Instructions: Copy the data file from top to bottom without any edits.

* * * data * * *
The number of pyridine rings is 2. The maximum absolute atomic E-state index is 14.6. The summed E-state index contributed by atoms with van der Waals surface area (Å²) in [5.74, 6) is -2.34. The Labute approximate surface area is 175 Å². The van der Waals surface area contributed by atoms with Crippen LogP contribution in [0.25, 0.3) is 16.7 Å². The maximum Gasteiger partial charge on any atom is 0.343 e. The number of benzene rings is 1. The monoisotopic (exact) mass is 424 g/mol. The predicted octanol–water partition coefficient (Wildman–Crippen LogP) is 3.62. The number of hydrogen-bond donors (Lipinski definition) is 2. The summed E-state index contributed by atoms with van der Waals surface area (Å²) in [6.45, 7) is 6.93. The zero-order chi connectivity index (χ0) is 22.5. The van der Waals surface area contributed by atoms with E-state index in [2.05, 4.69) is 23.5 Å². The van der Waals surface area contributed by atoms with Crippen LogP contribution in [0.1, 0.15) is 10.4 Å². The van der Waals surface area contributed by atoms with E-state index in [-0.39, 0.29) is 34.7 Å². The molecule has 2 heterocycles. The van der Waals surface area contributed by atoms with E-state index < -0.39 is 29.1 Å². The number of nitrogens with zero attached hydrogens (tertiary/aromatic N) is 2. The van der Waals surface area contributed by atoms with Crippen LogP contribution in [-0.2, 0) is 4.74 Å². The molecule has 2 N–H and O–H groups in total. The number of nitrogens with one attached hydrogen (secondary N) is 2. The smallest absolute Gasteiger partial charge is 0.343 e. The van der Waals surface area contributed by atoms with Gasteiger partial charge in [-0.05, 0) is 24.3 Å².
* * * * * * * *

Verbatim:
The number of pyridine rings is 2. The maximum absolute atomic E-state index is 14.6. The summed E-state index contributed by atoms with van der Waals surface area (Å²) in [5.74, 6) is -2.34. The Labute approximate surface area is 175 Å². The van der Waals surface area contributed by atoms with Crippen LogP contribution in [0.25, 0.3) is 16.7 Å². The maximum Gasteiger partial charge on any atom is 0.343 e. The number of benzene rings is 1. The monoisotopic (exact) mass is 424 g/mol. The predicted octanol–water partition coefficient (Wildman–Crippen LogP) is 3.62. The number of hydrogen-bond donors (Lipinski definition) is 2. The summed E-state index contributed by atoms with van der Waals surface area (Å²) in [6.45, 7) is 6.93. The zero-order chi connectivity index (χ0) is 22.5. The van der Waals surface area contributed by atoms with E-state index in [2.05, 4.69) is 23.5 Å². The van der Waals surface area contributed by atoms with Crippen LogP contribution in [0.1, 0.15) is 10.4 Å². The van der Waals surface area contributed by atoms with E-state index in [-0.39, 0.29) is 34.7 Å². The molecule has 2 heterocycles. The van der Waals surface area contributed by atoms with E-state index < -0.39 is 29.1 Å². The number of nitrogens with zero attached hydrogens (tertiary/aromatic N) is 2. The van der Waals surface area contributed by atoms with Crippen LogP contribution in [-0.2, 0) is 4.74 Å². The molecule has 2 N–H and O–H groups in total. The number of nitrogens with one attached hydrogen (secondary N) is 2. The smallest absolute Gasteiger partial charge is 0.343 e. The van der Waals surface area contributed by atoms with Gasteiger partial charge in [-0.05, 0) is 24.3 Å².